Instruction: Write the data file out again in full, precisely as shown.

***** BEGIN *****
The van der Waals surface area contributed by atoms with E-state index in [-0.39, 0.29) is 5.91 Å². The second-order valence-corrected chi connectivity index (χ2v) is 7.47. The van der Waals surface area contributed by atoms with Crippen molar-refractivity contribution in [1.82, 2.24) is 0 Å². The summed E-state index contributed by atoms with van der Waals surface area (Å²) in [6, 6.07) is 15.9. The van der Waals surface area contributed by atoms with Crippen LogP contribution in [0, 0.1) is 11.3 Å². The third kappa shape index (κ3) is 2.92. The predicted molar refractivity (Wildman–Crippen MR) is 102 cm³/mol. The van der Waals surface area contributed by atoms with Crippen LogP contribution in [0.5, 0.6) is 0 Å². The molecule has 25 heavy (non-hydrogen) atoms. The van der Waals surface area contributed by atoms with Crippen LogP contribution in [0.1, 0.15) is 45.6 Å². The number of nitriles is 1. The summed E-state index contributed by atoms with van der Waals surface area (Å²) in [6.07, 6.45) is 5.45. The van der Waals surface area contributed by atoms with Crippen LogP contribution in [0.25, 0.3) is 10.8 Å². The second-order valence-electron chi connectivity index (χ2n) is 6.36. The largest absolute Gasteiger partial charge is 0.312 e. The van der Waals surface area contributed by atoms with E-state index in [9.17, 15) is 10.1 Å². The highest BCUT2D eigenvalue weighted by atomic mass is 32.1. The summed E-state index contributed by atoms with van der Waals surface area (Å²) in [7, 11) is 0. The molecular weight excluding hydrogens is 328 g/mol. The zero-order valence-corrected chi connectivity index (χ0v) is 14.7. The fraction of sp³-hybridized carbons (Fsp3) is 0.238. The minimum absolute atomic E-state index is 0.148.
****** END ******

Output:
The van der Waals surface area contributed by atoms with E-state index in [-0.39, 0.29) is 5.91 Å². The second-order valence-corrected chi connectivity index (χ2v) is 7.47. The van der Waals surface area contributed by atoms with Crippen molar-refractivity contribution in [1.82, 2.24) is 0 Å². The summed E-state index contributed by atoms with van der Waals surface area (Å²) in [6, 6.07) is 15.9. The van der Waals surface area contributed by atoms with Crippen LogP contribution in [0, 0.1) is 11.3 Å². The third kappa shape index (κ3) is 2.92. The predicted molar refractivity (Wildman–Crippen MR) is 102 cm³/mol. The van der Waals surface area contributed by atoms with Crippen LogP contribution in [0.5, 0.6) is 0 Å². The molecule has 25 heavy (non-hydrogen) atoms. The van der Waals surface area contributed by atoms with Crippen LogP contribution in [0.1, 0.15) is 45.6 Å². The number of nitriles is 1. The summed E-state index contributed by atoms with van der Waals surface area (Å²) in [6.07, 6.45) is 5.45. The van der Waals surface area contributed by atoms with Crippen LogP contribution in [0.25, 0.3) is 10.8 Å². The second-order valence-electron chi connectivity index (χ2n) is 6.36. The largest absolute Gasteiger partial charge is 0.312 e. The van der Waals surface area contributed by atoms with E-state index in [9.17, 15) is 10.1 Å². The highest BCUT2D eigenvalue weighted by atomic mass is 32.1. The summed E-state index contributed by atoms with van der Waals surface area (Å²) in [7, 11) is 0. The molecular weight excluding hydrogens is 328 g/mol. The zero-order valence-corrected chi connectivity index (χ0v) is 14.7. The fraction of sp³-hybridized carbons (Fsp3) is 0.238. The minimum absolute atomic E-state index is 0.148.